One of the most overlooked concepts in software development is accountability. Accountability means a team is totally responsible for successful implementation and execution of a piece of software or a service from the beginning to the end. From the time the software/service is envisioned and designed, to the time the software/service implemented and gets used by the end users, a single group of people is involved in the whole process and once it goes out of the door, that team is held accountable for the successes and failures for the end result.
This is the only way to make sure there’s a sense of ownership in a software project. Sense of ownership ensures that people in a project feel some kind of emotional attachment and responsibility towards the end result. Without a healthy dose of sense of ownership, it’s very easy for teams to develop an “ain’t my problem” kind of attitude and that’s not healthy to have in any project.
In big software companies, priorities often change and as a result, some teams are asked to stop working on a certain project, transition the project to some other team and start another new project. To upper level management, this is not a big deal, they’re just moving “resources” around from one project to another. But anyone who has done some kind of software development knows that this is much more than simply moving resources around.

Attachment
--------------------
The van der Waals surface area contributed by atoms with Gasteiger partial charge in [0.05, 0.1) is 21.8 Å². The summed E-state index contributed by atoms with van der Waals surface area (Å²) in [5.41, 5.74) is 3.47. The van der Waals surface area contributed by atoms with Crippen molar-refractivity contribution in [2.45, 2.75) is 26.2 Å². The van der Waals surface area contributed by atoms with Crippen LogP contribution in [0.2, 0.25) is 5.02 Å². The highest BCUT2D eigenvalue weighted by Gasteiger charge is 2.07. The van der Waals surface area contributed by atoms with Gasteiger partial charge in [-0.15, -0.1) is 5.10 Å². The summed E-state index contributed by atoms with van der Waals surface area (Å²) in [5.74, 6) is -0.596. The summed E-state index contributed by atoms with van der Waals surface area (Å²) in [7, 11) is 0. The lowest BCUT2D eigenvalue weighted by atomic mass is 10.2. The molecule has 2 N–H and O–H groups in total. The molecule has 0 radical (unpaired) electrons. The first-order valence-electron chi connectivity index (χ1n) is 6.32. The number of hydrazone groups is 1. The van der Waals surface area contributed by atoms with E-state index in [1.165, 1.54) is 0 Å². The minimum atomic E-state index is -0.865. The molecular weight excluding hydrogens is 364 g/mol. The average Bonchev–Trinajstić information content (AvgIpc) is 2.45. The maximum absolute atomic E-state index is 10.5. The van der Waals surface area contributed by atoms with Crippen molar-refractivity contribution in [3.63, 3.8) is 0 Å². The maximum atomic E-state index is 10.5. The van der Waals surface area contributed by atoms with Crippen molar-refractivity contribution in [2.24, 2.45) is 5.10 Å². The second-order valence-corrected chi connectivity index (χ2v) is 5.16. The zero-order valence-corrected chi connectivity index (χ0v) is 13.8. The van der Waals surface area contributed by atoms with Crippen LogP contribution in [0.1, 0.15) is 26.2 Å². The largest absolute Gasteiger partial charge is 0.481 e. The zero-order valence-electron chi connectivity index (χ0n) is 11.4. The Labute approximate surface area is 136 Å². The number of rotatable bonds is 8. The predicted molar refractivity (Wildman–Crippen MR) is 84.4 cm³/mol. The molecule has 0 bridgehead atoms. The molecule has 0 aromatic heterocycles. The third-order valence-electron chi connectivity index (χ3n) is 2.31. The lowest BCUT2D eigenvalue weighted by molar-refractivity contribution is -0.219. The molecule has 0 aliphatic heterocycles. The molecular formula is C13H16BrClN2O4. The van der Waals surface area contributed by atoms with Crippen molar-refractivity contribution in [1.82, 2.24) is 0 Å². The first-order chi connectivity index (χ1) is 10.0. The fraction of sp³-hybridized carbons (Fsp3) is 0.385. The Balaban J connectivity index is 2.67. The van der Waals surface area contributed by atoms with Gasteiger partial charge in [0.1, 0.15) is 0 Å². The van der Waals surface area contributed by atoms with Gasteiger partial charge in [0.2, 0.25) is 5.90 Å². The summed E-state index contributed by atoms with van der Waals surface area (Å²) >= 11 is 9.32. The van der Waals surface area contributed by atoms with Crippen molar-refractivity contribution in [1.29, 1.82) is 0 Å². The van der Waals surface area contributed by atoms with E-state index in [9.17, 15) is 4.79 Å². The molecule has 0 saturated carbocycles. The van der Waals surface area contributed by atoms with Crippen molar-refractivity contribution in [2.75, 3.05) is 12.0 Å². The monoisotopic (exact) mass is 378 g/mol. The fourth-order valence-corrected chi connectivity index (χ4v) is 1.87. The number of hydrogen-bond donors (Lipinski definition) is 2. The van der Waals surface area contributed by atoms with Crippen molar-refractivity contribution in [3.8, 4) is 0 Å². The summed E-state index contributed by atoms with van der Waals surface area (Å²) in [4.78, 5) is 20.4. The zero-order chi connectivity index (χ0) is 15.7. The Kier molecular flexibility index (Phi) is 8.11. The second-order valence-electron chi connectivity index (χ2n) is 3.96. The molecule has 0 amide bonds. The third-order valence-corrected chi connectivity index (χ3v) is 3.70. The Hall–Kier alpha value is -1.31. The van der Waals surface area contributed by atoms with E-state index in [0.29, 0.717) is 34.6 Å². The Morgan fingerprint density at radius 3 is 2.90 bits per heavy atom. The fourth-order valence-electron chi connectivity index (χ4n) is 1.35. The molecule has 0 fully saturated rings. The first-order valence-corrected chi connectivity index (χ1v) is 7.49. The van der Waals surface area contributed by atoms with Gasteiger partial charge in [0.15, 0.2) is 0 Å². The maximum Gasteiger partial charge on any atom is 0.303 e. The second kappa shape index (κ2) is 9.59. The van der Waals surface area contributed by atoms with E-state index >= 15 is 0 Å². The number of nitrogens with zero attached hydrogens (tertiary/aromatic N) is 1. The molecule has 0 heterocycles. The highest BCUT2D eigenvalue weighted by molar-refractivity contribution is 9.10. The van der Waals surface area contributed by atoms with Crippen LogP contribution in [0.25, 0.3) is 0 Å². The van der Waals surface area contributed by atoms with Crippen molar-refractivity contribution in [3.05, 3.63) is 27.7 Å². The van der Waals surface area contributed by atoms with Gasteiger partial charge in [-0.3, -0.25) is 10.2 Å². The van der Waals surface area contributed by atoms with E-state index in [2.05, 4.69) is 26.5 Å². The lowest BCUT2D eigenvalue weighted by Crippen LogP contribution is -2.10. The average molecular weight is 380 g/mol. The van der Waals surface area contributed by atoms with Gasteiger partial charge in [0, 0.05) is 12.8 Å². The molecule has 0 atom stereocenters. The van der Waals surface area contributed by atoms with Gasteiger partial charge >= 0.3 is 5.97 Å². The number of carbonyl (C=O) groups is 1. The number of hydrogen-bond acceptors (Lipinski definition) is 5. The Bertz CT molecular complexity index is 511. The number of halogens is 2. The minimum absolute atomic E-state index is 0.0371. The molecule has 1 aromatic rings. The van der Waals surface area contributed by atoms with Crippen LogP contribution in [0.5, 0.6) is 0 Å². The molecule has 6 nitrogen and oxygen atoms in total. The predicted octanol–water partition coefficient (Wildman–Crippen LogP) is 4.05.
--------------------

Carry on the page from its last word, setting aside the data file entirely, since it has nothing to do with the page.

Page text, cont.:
By switching teams and projects around, accountability and sense of ownership in a software project are ruined. The team leaving the project will not care about the project or held accountable for it anymore because they will have a new project to work on. The team inheriting the project cannot be held accountable or feel ownership for the project either because they were not involved from the initial design. In the end, customers suffer due to poor quality. After a few project shuffles, people in the company gradually stops caring about accountability or sense of ownership because they expect that sooner or later their current project will be reshuffled and they are not going to be accountable for that nasty production performance bug.
To sum up, if someone asks you how to make sure a software project fails? Quite easy. Assign it to one team, then reassign it to another team in the middle. In the end, you’ll have an orphan piece of software that nobody feels responsible or accountable for and you planted the seeds of a non-caring unaccountable culture. Sure way of killing current and future software projects.